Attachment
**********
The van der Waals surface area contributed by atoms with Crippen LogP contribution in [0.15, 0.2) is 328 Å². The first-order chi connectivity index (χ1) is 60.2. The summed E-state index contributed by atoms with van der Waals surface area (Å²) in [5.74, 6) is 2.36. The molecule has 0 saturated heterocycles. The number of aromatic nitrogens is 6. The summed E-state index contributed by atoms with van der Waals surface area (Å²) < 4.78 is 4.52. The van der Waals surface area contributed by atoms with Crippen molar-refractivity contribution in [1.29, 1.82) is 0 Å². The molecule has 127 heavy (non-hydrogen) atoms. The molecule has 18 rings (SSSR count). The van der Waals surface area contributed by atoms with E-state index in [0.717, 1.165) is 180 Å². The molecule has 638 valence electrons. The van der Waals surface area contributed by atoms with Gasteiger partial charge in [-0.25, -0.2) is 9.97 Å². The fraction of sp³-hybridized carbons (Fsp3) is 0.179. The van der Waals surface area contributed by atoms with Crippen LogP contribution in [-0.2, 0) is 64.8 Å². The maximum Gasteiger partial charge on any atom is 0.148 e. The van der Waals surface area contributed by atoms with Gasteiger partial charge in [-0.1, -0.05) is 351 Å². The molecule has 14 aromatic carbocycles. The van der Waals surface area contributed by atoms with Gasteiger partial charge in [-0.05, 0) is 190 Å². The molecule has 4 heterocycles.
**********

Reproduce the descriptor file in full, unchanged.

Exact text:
The van der Waals surface area contributed by atoms with Crippen LogP contribution in [0.15, 0.2) is 328 Å². The first-order chi connectivity index (χ1) is 60.2. The summed E-state index contributed by atoms with van der Waals surface area (Å²) in [5.74, 6) is 2.36. The molecule has 0 saturated heterocycles. The number of aromatic nitrogens is 6. The summed E-state index contributed by atoms with van der Waals surface area (Å²) < 4.78 is 4.52. The van der Waals surface area contributed by atoms with Crippen molar-refractivity contribution in [1.29, 1.82) is 0 Å². The molecule has 127 heavy (non-hydrogen) atoms. The molecule has 18 rings (SSSR count). The van der Waals surface area contributed by atoms with E-state index in [0.717, 1.165) is 180 Å². The molecule has 638 valence electrons. The van der Waals surface area contributed by atoms with Gasteiger partial charge in [-0.25, -0.2) is 9.97 Å². The fraction of sp³-hybridized carbons (Fsp3) is 0.179. The van der Waals surface area contributed by atoms with Crippen LogP contribution in [-0.2, 0) is 64.8 Å². The maximum Gasteiger partial charge on any atom is 0.148 e. The van der Waals surface area contributed by atoms with Gasteiger partial charge in [-0.1, -0.05) is 351 Å². The molecule has 14 aromatic carbocycles. The van der Waals surface area contributed by atoms with Gasteiger partial charge in [-0.05, 0) is 190 Å². The molecule has 4 heterocycles.